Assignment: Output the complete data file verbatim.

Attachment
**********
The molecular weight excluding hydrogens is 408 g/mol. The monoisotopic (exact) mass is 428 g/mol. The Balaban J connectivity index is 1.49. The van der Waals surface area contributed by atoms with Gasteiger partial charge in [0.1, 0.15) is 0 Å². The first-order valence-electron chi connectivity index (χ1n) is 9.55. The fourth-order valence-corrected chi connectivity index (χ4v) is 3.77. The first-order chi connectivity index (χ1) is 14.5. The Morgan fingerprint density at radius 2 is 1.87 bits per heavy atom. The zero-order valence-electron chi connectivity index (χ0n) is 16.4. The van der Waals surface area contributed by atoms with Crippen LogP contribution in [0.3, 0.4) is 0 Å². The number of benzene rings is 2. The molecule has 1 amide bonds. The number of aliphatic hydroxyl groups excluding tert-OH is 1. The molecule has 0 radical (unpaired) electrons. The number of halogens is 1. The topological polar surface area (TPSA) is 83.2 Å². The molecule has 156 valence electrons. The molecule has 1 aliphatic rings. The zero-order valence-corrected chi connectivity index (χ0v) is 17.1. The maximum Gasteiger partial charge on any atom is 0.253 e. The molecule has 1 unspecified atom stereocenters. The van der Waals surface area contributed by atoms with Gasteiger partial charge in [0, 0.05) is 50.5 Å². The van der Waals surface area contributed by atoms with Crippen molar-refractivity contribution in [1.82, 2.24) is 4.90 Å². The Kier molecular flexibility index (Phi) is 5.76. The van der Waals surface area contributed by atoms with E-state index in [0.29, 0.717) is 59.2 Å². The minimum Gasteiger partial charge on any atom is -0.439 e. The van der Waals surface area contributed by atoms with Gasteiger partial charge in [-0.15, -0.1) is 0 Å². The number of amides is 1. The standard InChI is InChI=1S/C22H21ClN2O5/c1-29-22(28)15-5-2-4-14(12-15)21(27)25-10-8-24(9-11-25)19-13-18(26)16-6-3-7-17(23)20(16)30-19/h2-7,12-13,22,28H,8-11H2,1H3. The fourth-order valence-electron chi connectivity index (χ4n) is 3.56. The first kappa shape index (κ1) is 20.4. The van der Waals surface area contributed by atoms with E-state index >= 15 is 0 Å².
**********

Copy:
The molecular weight excluding hydrogens is 408 g/mol. The monoisotopic (exact) mass is 428 g/mol. The Balaban J connectivity index is 1.49. The van der Waals surface area contributed by atoms with Gasteiger partial charge in [0.1, 0.15) is 0 Å². The first-order valence-electron chi connectivity index (χ1n) is 9.55. The fourth-order valence-corrected chi connectivity index (χ4v) is 3.77. The first-order chi connectivity index (χ1) is 14.5. The Morgan fingerprint density at radius 2 is 1.87 bits per heavy atom. The zero-order valence-electron chi connectivity index (χ0n) is 16.4. The van der Waals surface area contributed by atoms with Crippen LogP contribution in [0.3, 0.4) is 0 Å². The number of benzene rings is 2. The molecule has 1 amide bonds. The number of aliphatic hydroxyl groups excluding tert-OH is 1. The molecule has 0 radical (unpaired) electrons. The number of halogens is 1. The topological polar surface area (TPSA) is 83.2 Å². The molecule has 156 valence electrons. The molecule has 1 aliphatic rings. The zero-order valence-corrected chi connectivity index (χ0v) is 17.1. The maximum Gasteiger partial charge on any atom is 0.253 e. The molecule has 1 unspecified atom stereocenters. The van der Waals surface area contributed by atoms with Gasteiger partial charge in [0, 0.05) is 50.5 Å². The van der Waals surface area contributed by atoms with Crippen molar-refractivity contribution in [1.82, 2.24) is 4.90 Å². The Kier molecular flexibility index (Phi) is 5.76. The van der Waals surface area contributed by atoms with E-state index in [0.29, 0.717) is 59.2 Å². The minimum Gasteiger partial charge on any atom is -0.439 e. The van der Waals surface area contributed by atoms with Gasteiger partial charge in [-0.15, -0.1) is 0 Å². The number of amides is 1. The standard InChI is InChI=1S/C22H21ClN2O5/c1-29-22(28)15-5-2-4-14(12-15)21(27)25-10-8-24(9-11-25)19-13-18(26)16-6-3-7-17(23)20(16)30-19/h2-7,12-13,22,28H,8-11H2,1H3. The fourth-order valence-electron chi connectivity index (χ4n) is 3.56. The first kappa shape index (κ1) is 20.4. The van der Waals surface area contributed by atoms with E-state index >= 15 is 0 Å².